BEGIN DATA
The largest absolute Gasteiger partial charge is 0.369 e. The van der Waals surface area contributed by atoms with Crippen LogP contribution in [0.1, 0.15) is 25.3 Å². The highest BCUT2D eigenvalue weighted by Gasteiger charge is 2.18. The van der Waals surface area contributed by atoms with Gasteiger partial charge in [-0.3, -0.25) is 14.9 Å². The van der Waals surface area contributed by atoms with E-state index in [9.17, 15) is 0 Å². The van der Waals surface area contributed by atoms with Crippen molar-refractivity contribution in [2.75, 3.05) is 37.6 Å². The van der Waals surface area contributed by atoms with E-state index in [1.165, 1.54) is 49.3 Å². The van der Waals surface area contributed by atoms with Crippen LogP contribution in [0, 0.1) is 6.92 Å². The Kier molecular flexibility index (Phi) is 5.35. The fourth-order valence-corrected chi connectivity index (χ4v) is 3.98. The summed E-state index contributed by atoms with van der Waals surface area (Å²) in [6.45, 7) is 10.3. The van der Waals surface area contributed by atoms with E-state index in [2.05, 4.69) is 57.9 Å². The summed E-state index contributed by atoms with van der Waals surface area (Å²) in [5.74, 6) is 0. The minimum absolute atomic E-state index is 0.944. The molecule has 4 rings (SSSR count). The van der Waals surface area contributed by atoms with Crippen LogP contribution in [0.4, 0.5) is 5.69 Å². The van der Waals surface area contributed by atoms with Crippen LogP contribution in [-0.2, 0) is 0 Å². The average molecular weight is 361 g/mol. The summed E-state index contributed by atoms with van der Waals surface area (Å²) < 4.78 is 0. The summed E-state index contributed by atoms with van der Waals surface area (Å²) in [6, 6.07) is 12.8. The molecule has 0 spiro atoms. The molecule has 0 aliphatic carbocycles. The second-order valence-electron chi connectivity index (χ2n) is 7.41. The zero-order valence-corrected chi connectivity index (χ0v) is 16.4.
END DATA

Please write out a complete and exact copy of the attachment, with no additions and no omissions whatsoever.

The largest absolute Gasteiger partial charge is 0.369 e. The van der Waals surface area contributed by atoms with Crippen LogP contribution in [0.1, 0.15) is 25.3 Å². The highest BCUT2D eigenvalue weighted by Gasteiger charge is 2.18. The van der Waals surface area contributed by atoms with Gasteiger partial charge in [-0.3, -0.25) is 14.9 Å². The van der Waals surface area contributed by atoms with E-state index in [9.17, 15) is 0 Å². The van der Waals surface area contributed by atoms with Crippen molar-refractivity contribution in [2.75, 3.05) is 37.6 Å². The van der Waals surface area contributed by atoms with E-state index in [1.165, 1.54) is 49.3 Å². The van der Waals surface area contributed by atoms with Crippen LogP contribution in [0, 0.1) is 6.92 Å². The Kier molecular flexibility index (Phi) is 5.35. The fourth-order valence-corrected chi connectivity index (χ4v) is 3.98. The summed E-state index contributed by atoms with van der Waals surface area (Å²) in [6.45, 7) is 10.3. The van der Waals surface area contributed by atoms with E-state index in [2.05, 4.69) is 57.9 Å². The summed E-state index contributed by atoms with van der Waals surface area (Å²) in [5.74, 6) is 0. The minimum absolute atomic E-state index is 0.944. The molecule has 4 rings (SSSR count). The van der Waals surface area contributed by atoms with Crippen LogP contribution in [0.4, 0.5) is 5.69 Å². The van der Waals surface area contributed by atoms with Crippen LogP contribution in [-0.2, 0) is 0 Å². The average molecular weight is 361 g/mol. The summed E-state index contributed by atoms with van der Waals surface area (Å²) < 4.78 is 0. The summed E-state index contributed by atoms with van der Waals surface area (Å²) in [6, 6.07) is 12.8. The molecule has 0 spiro atoms. The molecule has 0 aliphatic carbocycles. The second-order valence-electron chi connectivity index (χ2n) is 7.41. The zero-order valence-corrected chi connectivity index (χ0v) is 16.4.